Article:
Adding a new dog or cat to your family can be an exciting and joyful time. However, it is important to remember transitioning into a new home can be stressful for the pet. Puppies and kittens may miss the comfort of their littermates, and rescue animals may have experienced trauma in their past which can make an animal anxious, even in the best of situations.
With a new pet comes a list of immediate responsibilities. It is critical to consider what needs to be done in advance to make your home and yard “pet-safe.” Having a plan for introducing family members and other existing pets to the new dog or cat is also important for a smooth transition.
Pet-proofing your home is crucial. Exposed electrical cords should be hidden, chemicals, cleaning aids and poisonous plants must be out of reach, and all small items (such as marbles, toys, magnets, batteries, thread/strings, retainers and jewelry) should be moved out of your pet’s reach.
A crate or kennel is extremely useful when introducing a new dog to your home. The crate should be large enough for the dog to stand up, turn around, and lay down comfortably. The crate creates a safe place for the dog to rest without interaction. It also eliminates the risk of destructive behaviors within the home, which could also result in harm to the pet.
Introducing new pets into a home with existing pets can sometimes be a challenge. While we hope for an immediate loving acceptance of the new pet by the existing pet, often the existing pet may feel defensive, threatened, or jealous. When possible, the first interaction between these pets should be at a neutral location. Often, adoption groups will allow you to bring your existing pet to the adoption site to meet potential new adoptees in advance. A meeting at a secured, safe, neutral play area is another great option. This gives the pets the opportunity to learn about each other without the added pressures of a guarded territory. When introducing dogs for the first time, use long (non-retractable) leashes and allow the dogs to greet each another. If the interaction seems friendly, the leash can be dropped to allow the dogs extra freedom. Leave the leash attached to all dogs so that aggressive interactions can be stopped with speed and safety if needed.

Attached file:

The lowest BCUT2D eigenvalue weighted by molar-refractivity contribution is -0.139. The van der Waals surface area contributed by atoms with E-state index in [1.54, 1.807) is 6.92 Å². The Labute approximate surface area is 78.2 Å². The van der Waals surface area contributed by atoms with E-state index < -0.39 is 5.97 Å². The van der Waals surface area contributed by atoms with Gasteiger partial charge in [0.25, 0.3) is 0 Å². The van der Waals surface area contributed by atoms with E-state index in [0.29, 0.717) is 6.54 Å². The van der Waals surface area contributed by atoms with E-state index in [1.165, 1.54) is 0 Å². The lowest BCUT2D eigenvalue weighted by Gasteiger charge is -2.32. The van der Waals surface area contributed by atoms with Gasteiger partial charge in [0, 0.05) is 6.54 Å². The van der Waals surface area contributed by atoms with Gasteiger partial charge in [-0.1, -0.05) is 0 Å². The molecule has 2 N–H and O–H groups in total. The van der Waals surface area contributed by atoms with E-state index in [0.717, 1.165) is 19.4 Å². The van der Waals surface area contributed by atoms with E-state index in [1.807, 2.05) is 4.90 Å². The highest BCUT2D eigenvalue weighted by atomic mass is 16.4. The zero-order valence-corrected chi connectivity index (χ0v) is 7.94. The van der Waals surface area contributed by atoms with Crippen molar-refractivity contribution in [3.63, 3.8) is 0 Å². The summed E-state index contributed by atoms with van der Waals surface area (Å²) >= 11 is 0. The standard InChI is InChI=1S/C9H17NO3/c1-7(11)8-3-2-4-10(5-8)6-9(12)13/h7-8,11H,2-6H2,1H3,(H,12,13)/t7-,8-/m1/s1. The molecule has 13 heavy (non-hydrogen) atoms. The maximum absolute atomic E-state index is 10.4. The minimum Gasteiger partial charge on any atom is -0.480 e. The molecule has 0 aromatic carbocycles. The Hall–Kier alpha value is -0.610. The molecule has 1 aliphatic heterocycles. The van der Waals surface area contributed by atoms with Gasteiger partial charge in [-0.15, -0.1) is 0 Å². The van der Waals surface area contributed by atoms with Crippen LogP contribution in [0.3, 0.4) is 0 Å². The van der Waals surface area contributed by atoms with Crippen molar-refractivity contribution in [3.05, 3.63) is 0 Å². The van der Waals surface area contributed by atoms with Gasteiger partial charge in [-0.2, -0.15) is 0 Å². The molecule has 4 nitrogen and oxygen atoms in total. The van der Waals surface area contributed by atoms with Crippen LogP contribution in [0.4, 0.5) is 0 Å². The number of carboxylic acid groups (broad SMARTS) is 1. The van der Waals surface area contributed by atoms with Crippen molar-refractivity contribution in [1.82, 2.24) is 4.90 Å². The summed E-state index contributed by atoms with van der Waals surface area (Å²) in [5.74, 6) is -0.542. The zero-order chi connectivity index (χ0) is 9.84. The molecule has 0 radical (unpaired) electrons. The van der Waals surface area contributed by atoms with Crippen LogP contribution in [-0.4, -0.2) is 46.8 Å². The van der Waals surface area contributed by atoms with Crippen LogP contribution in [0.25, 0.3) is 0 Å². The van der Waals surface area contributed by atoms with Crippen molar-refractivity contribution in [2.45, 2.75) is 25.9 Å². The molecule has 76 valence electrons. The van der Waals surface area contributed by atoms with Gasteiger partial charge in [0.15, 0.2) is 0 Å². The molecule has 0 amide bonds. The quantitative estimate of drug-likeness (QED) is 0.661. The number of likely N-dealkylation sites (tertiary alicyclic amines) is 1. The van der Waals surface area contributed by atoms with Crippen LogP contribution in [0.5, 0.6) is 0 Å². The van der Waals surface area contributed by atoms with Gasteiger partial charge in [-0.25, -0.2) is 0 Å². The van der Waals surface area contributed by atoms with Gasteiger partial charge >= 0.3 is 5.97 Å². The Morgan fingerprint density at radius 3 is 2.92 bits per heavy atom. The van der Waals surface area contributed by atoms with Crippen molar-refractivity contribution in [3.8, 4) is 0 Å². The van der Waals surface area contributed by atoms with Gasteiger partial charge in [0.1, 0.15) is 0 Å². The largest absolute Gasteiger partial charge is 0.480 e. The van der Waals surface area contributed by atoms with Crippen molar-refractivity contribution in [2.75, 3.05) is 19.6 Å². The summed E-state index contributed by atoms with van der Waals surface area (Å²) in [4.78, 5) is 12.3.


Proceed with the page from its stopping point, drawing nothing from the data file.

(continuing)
Introducing children to a new pet should also be planned in advance. When excited, children often frighten animals, so it is important to teach them to stay calm and move slowly around the new pet. Do not let children initiate contact and/or pick up the new pet initially. Animals who remain on their own four feet feel more confident, and are less prone to show aggressive behavior because they can move if they are unsure of the situation or feel threatened. As a general rule, new pets and children should never be left unattended. When the time is right, children can then be shown the appropriate way to pet and love on the animal.
Pets can bring us immeasurable joy. Planning ahead for the introduction of your new pet into your home can make the transition seamless and happy for all.
Originally published December 2015 in the Lake Norman Citizen.